Immersed with so much content on a daily basis, audiences have become more sophisticated when it comes to spotting fake or sponsored content. The lesson here for designers is to remain authentic if you want to establish a personal connection with viewers.
With such a high percentage of our waking hours spent online, audiences have become somewhat desensitized to digital content. For this reason, viewers have become more and more drawn to visceral, sensory experiences. The more senses a piece of visual content is able to engage, the more memorable it becomes.
Creating character-driven visual stories helps an audience establish a personal connection with the message being shared. You may be familiar with some of the most classic archetypes, such as the caregiver, the explorer, the hero and the rebel. These become powerful tools in delivering the right visuals to the audiences that will identify with them most.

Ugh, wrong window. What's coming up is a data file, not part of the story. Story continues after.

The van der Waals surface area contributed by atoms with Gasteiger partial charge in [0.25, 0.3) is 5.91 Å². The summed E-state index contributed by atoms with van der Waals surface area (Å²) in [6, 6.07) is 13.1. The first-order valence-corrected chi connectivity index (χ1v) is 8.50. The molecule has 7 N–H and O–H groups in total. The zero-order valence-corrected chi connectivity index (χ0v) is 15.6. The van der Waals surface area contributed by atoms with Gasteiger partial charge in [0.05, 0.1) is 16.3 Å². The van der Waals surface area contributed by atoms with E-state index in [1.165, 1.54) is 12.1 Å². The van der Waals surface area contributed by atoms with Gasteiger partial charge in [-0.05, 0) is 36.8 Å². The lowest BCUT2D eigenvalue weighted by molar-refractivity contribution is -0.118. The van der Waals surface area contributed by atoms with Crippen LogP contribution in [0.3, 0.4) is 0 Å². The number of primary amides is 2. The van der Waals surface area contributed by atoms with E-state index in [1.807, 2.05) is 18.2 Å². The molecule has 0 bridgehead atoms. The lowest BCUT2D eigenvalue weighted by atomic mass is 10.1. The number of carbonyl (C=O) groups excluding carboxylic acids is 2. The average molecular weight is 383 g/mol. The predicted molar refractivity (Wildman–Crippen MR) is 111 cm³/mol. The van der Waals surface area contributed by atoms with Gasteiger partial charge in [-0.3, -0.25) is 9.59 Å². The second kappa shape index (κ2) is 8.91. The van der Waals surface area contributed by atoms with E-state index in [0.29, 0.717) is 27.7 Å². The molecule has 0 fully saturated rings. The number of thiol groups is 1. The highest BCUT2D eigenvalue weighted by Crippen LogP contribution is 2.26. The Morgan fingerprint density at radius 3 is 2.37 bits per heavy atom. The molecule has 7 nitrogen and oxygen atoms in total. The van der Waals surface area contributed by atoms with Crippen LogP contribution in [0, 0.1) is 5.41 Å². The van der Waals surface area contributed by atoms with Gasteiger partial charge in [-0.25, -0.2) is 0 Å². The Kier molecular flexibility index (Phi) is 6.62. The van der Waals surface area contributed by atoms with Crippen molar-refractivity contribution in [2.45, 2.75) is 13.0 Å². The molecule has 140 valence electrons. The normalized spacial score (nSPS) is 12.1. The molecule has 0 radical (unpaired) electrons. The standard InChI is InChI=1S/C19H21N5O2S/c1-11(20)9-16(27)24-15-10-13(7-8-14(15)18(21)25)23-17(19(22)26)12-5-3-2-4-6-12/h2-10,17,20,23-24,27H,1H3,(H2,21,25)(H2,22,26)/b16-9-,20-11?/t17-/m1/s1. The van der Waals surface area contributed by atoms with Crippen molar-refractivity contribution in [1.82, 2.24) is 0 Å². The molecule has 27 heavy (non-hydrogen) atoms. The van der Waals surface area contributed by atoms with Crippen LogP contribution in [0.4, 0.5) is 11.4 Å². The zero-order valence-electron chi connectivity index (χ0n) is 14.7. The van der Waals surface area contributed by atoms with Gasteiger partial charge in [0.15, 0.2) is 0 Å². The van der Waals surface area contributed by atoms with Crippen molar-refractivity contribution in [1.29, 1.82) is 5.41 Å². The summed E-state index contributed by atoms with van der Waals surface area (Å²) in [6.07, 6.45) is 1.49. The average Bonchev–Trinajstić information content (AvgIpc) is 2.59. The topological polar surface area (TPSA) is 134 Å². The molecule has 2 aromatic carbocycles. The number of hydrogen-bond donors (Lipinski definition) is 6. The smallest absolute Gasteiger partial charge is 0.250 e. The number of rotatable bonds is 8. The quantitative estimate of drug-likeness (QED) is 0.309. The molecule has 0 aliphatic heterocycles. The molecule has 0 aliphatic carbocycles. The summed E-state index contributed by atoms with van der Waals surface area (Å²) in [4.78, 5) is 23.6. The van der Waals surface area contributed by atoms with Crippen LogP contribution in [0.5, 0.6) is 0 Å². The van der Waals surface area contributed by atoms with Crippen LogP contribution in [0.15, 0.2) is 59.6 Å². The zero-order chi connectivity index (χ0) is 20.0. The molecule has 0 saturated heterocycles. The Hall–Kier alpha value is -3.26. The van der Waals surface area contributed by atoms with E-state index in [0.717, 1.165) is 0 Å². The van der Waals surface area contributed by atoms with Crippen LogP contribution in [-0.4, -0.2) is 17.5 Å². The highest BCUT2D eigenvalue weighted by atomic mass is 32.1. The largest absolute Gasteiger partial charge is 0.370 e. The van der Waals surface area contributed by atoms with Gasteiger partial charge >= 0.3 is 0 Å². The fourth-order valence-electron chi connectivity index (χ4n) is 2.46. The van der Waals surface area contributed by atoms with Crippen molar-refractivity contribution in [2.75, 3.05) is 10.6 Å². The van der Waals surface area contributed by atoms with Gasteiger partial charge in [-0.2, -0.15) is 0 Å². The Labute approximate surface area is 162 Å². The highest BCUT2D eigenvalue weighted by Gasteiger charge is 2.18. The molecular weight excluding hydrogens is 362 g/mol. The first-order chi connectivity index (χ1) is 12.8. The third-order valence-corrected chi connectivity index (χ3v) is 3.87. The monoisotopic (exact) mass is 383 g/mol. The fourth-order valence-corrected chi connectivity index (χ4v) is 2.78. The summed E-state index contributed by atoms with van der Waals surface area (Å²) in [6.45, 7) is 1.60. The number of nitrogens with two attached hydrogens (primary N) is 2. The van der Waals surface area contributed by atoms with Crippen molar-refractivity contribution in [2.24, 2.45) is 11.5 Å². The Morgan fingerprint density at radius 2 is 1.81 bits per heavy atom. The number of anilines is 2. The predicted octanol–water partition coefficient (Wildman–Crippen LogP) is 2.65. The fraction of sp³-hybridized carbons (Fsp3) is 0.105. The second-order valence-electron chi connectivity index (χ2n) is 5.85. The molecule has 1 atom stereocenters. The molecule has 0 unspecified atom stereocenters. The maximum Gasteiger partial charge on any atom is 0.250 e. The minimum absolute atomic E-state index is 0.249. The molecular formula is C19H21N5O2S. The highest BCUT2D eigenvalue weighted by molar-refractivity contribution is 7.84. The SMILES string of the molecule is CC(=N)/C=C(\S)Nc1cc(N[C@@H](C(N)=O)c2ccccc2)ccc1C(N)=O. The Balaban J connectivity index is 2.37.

A key to connecting with an audience is providing the right message at the right time through the right visual representation. Tapping into cultural events, timely occurrences and emerging trends is vital to relevant visual storytelling.
How can I stay on the cutting edge of this growing design trend?
Visual storytelling is a trend that has been around for decades, and it’s not going anywhere anytime soon. The key is learning how to keep up with its critical evolution in the midst of a constantly-evolving digital landscape.
As a budding designer, one of the best things you can do to ensure a long and healthy career is to stay on top of trends and ahead of the crowd in your design portfolio. You can learn more about visual storytelling by reviewing the dozens of compelling examples from top designers, but there are some elements of design that can be hard to happen upon when you’re flying solo.
Here are seven things veteran graphic designers think self-taught designers are missing.